Hundreds of vibrant panels, contrasting in color and varying in size, collectively comprise a 300-foot long mural. Among the most striking images are giant oil-covered pelicans and helpless fish dying in their contaminated environment. Alongside these paintings are passionate hand-written messages that evoke both curiosity and sympathy. Together, the messages tell a story of corporate irresponsibility, environmental devastation, and a vital need for sustainability. I am mourning the gulf and pray this is not the beginning of the end,” reads one. Another person has written, “For 200 years we’ve been conquering the nature. Now we are beating it to death.”

These words appear amid a variety of other voices condemning, lamenting, or downplaying the BP oil spill and the devastation of the Gulf Coast. Together, these diverse messages capture the current discourse of our nation and the various concerns and opinions held by all sides of the political spectrum. They were compiled by Huong, a self-taught mural artist and lifelong peace activist. Originally a journalist in Vietnam, Huong came to the United States in 1975 as a war refugee. Now, she uses art as a form of personal protest and also as a medium to disseminate her message of peace.

At the end of June, the Walter E. Washington Convention Center in Washington D.C. displayed sections of the Obama Peace Mural, an on-going, 300-foot long demonstration of peace painted by Huong with the assistance of her guest artists and interns Johab Silva, Kyle Mickalowski, Mang and Raymond Lopez. The exhibit featured her new and provocative section, Bleeding in the Gulf, Summer 2010, where Huong captures the voices and values of our nation through artistic representations of the BP oil spill. The mural contains hundreds of original panels, all mostly oil and acrylic on canvas.

During a brief interview, Huong told me that her goal is to paint history as it happens. When the magnitude 7.0 earthquake tore through Haiti on January 12, 2010, Huong started painting that very evening. A week after oil started leaking into the Gulf of Mexico on April 20, 2010, she began working on a new section of the mural dedicated to the disaster. Huong’s remarkable response times to the Haitian earthquake and the BP spill attest to the fact that she works with a passionate sense of urgency.

Words Stand Out

The very nature of Huong’s work opens dialogue between people. Aside from her personal feelings concerning current events, Huong is very eager to incorporate controversial voices, regardless of whether she agrees with them or not. For instance, one panel displays Sarah Palin’s rally slogan, “Drill here, drill now.” A voice from a neighboring panel asks, “Why did it take Obama 13 days to show up in Louisiana?” A third panel has no words — Huong has painted a single fish, swimming in blotches of black and red, blending into its environment, its eyes wide, its mouth gaping.

“Fish are the number-one victims” of the oil spill, Huong said, “but they have no voice.” Such panels are strategically placed alongside quotes and slogans to illustrate nature’s silent suffering. On one particular panel, Huong depicts a group of oil-covered pelicans painted in the same fiery tones as the dying fish. The text below the image — “may God help us” — reinforces their distress.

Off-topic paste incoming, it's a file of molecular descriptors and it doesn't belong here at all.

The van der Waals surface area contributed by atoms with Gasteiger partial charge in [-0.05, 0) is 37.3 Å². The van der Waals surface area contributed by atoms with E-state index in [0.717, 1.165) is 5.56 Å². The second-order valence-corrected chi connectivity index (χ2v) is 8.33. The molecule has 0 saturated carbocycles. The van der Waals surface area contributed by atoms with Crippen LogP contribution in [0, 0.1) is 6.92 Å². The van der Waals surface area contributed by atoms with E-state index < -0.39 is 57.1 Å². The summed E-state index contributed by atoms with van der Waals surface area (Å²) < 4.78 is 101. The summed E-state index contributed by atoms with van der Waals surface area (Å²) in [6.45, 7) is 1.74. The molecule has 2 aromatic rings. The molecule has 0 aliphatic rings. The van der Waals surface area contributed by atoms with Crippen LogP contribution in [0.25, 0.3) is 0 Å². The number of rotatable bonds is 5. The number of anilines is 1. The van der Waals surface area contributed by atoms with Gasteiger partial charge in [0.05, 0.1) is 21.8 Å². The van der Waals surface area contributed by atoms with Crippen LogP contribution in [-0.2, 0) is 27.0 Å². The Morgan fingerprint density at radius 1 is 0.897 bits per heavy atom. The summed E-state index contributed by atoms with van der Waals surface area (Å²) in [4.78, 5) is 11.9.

“Can you imagine all this destruction comes from one well? If oil companies cannot stop the leak, they must stop drilling,” says Huong when discussing her personal views regarding the oil spill. America’s next step, she maintains, should be a personal commitment to change on the individual level: “We must ration our energy use in order to lower demand so oil companies are not pressured to drill more.”

Part of the Whole

Although Bleeding in the Gulf is highly evocative, the exhibit didn’t do justice to the magnitude of Huong’s work. Only one-tenth of the mural was on display at the convention center. The other nine-tenths are still at her studio in Florida. Huong estimates that the entire mural will be around 700 panels. Including the new panels, the entire Peace Mural is about 3,000. The panels will continue to travel throughout the country to cities such as Orlando and Miami, perhaps even returning to D.C. in several months. Currently, Huong is applying for the National Library of Congress to sponsor the Peace Mural to return to the capital on September 25th for the 10th annual National Book Festival.

Huong’s method is bold and poignant. Her murals represent more than just one artist’s personal message; they represent the dialogue, aspirations, and concerns of an entire nation’s unfolding history. The panels depicting Obama’s inauguration capture both the hope for change and the hesitations felt throughout the country. While some panels question the president’s policies and his selection as a Nobel Peace Prize recipient, others express support and encouragement.

The Haitian panels resemble the images of destruction and despair that prompted many humanitarian relief and faith-based organizations to respond to the earthquake. In one, artist Serafema Solokov, under Huong’s instruction, painted a medical official, dressed in white, looking down at a baby cradled in his arms. It is unclear whether the doctor’s grief-stricken expression is due to the fact that the baby is injured, clearly bleeding from the side of his or her head, or because the baby has already died. In another panel, a young woman sits mournfully against a background of rubble.

At the end of our discussion, Huong handed me a marker and asked me to leave a message. On a panel where she had painted a beautiful peace dove, I wrote my message about the transformative power of art. Huong’s art, like the crises that she depicts, require us to participate and not just observe.